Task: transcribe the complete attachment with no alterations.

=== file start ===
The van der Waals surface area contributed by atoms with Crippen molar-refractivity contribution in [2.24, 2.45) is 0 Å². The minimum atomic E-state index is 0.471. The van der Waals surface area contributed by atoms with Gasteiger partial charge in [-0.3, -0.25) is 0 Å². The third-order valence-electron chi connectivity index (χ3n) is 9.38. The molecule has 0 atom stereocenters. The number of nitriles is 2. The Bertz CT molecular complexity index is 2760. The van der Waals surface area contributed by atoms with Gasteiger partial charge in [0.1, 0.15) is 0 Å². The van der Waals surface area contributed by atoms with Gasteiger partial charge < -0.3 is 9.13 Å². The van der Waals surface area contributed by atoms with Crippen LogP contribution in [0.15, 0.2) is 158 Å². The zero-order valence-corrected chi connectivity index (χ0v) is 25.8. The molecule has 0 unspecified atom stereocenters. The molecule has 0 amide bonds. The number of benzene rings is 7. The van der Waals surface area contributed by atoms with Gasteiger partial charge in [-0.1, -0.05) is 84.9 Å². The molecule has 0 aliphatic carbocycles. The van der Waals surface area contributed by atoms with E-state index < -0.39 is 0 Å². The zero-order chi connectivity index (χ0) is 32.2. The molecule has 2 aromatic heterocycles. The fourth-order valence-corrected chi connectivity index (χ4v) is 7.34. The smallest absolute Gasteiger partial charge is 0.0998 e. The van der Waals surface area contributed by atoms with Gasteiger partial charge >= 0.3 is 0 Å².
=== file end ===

The van der Waals surface area contributed by atoms with Crippen molar-refractivity contribution in [2.24, 2.45) is 0 Å². The minimum atomic E-state index is 0.471. The van der Waals surface area contributed by atoms with Gasteiger partial charge in [-0.3, -0.25) is 0 Å². The third-order valence-electron chi connectivity index (χ3n) is 9.38. The molecule has 0 atom stereocenters. The number of nitriles is 2. The Bertz CT molecular complexity index is 2760. The van der Waals surface area contributed by atoms with Gasteiger partial charge in [0.1, 0.15) is 0 Å². The van der Waals surface area contributed by atoms with Gasteiger partial charge < -0.3 is 9.13 Å². The van der Waals surface area contributed by atoms with Crippen LogP contribution in [0.15, 0.2) is 158 Å². The zero-order valence-corrected chi connectivity index (χ0v) is 25.8. The molecule has 0 unspecified atom stereocenters. The molecule has 0 amide bonds. The number of benzene rings is 7. The van der Waals surface area contributed by atoms with Gasteiger partial charge in [-0.1, -0.05) is 84.9 Å². The molecule has 0 aliphatic carbocycles. The van der Waals surface area contributed by atoms with E-state index < -0.39 is 0 Å². The zero-order chi connectivity index (χ0) is 32.2. The molecule has 2 aromatic heterocycles. The fourth-order valence-corrected chi connectivity index (χ4v) is 7.34. The smallest absolute Gasteiger partial charge is 0.0998 e. The van der Waals surface area contributed by atoms with Gasteiger partial charge >= 0.3 is 0 Å².